Sunday, August 23, 2009
Sam Harris was on Real Time recently (last night?), the first time he's ever been on the show. The interview was a tad short which was a pity, because at the very end he began to touch on one aspect that makes him a bit different from most in the so-called New Atheism, but first he talked a bit about his opposition to Barack Obama's nominating of a religious scientist (Francis Collins) to head the NIH, which is something he mentioned in an editorial in the New York Times a few weeks ago. That part starts at about 4:50 into the video.
The idea behind that is that any scientist with a religious persuasion will eventually allow him or herself to be swayed by religion and will end up with erroneous science, and if this sounds too simplistic to be true, it's because it is. Following the same logic, Sam Harris would have been opposed to one of George Lemaître's positions throughout his life (let's say his election as a member to the Royal Academy of Sciences and Arts of Belgium). So who was George Lemaître? He was the Belgian priest that proposed the idea of the Big Bang (then called the Hypothesis of the Primeval Atom), and spent almost a decade convincing Einstein and other physicists that it was the most logical model to explain the expansion of the universe and its original creation. Would it have made any sense to oppose the work of the scientist who proposed the idea of the Big Bang, or a nomination of his to a post of influence?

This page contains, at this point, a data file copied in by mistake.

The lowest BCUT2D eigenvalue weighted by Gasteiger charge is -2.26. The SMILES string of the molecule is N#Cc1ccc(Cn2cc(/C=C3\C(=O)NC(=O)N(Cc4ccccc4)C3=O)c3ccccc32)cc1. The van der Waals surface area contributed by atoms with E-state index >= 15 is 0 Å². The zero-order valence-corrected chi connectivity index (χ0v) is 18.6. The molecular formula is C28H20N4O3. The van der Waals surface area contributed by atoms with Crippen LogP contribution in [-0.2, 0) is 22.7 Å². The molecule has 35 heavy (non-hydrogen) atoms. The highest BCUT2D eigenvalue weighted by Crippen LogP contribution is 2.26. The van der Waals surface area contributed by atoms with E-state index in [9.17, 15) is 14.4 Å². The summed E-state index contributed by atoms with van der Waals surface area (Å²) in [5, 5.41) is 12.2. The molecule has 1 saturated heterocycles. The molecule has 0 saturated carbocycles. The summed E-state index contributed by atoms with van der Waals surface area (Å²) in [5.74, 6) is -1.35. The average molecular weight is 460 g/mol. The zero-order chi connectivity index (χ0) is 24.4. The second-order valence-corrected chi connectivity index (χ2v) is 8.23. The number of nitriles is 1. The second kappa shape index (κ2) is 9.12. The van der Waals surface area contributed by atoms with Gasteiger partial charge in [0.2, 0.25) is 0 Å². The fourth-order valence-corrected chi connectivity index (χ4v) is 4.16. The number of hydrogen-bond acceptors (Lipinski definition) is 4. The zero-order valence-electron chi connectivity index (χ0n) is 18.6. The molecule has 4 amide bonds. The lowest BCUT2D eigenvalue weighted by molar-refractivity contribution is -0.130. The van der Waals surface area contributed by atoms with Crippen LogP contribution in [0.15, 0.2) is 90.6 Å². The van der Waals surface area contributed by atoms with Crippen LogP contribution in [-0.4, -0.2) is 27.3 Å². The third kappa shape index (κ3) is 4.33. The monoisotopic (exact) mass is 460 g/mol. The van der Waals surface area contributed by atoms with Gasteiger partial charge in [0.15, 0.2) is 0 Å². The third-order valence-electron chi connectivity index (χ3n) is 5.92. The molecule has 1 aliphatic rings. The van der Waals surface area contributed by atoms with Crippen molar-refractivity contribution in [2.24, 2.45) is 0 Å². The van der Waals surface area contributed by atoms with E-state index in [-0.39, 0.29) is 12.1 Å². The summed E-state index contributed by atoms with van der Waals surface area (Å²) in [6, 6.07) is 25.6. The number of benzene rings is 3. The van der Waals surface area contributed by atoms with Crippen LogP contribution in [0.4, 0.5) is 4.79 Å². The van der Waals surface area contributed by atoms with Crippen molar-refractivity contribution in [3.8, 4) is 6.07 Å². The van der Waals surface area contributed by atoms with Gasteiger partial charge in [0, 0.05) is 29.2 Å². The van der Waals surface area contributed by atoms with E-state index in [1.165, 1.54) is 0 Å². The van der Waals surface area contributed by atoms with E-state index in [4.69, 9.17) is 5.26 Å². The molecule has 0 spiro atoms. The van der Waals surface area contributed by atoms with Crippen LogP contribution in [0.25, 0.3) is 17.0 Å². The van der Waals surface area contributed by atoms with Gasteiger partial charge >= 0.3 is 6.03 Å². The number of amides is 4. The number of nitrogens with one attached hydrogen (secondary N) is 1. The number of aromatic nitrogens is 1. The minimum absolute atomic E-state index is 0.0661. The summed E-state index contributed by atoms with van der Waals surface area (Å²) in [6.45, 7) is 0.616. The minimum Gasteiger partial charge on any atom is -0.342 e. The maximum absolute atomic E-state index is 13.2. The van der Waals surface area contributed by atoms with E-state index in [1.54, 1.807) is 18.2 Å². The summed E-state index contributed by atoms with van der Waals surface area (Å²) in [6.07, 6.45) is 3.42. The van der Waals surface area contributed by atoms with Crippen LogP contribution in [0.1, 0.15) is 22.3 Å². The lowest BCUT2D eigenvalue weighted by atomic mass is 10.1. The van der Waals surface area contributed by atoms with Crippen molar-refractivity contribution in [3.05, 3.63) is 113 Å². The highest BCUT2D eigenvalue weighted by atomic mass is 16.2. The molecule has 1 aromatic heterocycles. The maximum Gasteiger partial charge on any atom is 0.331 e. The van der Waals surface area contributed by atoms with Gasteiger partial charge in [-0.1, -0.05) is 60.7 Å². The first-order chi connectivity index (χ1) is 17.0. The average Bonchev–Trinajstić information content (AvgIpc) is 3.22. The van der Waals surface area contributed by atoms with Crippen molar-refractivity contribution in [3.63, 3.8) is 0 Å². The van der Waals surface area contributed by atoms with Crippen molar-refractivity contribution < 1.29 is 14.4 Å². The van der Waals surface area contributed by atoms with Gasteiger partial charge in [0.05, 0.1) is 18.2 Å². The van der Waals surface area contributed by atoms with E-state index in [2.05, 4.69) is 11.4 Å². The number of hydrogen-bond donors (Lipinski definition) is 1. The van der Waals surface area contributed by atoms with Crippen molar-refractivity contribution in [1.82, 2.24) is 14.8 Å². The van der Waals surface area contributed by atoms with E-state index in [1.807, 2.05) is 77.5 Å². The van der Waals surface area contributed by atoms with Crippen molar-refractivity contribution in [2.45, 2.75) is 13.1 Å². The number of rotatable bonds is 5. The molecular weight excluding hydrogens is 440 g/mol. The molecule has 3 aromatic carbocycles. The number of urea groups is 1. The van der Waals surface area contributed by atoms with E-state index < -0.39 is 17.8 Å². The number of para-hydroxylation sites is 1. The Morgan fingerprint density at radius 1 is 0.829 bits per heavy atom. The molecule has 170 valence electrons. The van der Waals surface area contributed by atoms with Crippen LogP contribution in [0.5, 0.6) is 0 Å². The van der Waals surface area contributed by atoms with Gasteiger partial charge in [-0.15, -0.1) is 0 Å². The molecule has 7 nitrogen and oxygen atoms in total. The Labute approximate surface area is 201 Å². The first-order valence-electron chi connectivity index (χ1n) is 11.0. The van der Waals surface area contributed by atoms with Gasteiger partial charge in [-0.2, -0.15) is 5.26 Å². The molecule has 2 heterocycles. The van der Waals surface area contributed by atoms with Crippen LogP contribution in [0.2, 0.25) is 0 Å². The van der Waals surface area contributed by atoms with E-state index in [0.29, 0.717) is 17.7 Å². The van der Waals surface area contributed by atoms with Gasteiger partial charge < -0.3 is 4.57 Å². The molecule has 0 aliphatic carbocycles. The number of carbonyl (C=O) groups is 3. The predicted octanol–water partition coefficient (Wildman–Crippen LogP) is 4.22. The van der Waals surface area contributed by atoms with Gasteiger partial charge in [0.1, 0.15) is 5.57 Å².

Near the end of the interview Sam Harris mentions a bit about his views on mysticism and why the non-religious need their own type of mysticism, but there wasn't enough time left in the interview to go over that. Luckily I know where the video is where he is able to talk at length on the subject. When he talks on this subject he becomes much more interesting, and you should definitely have a look at the video if up till now all you've heard from him are short interviews on the news on "let's not hold back from criticizing religion" and "religion and science can't coexist". Most people are at their most interesting when they are given a certain length in their own element to talk on subjects that concern them, and Sam Harris is no exception.
If you're a bit strained for time then skip ahead to 23 minutes into the video.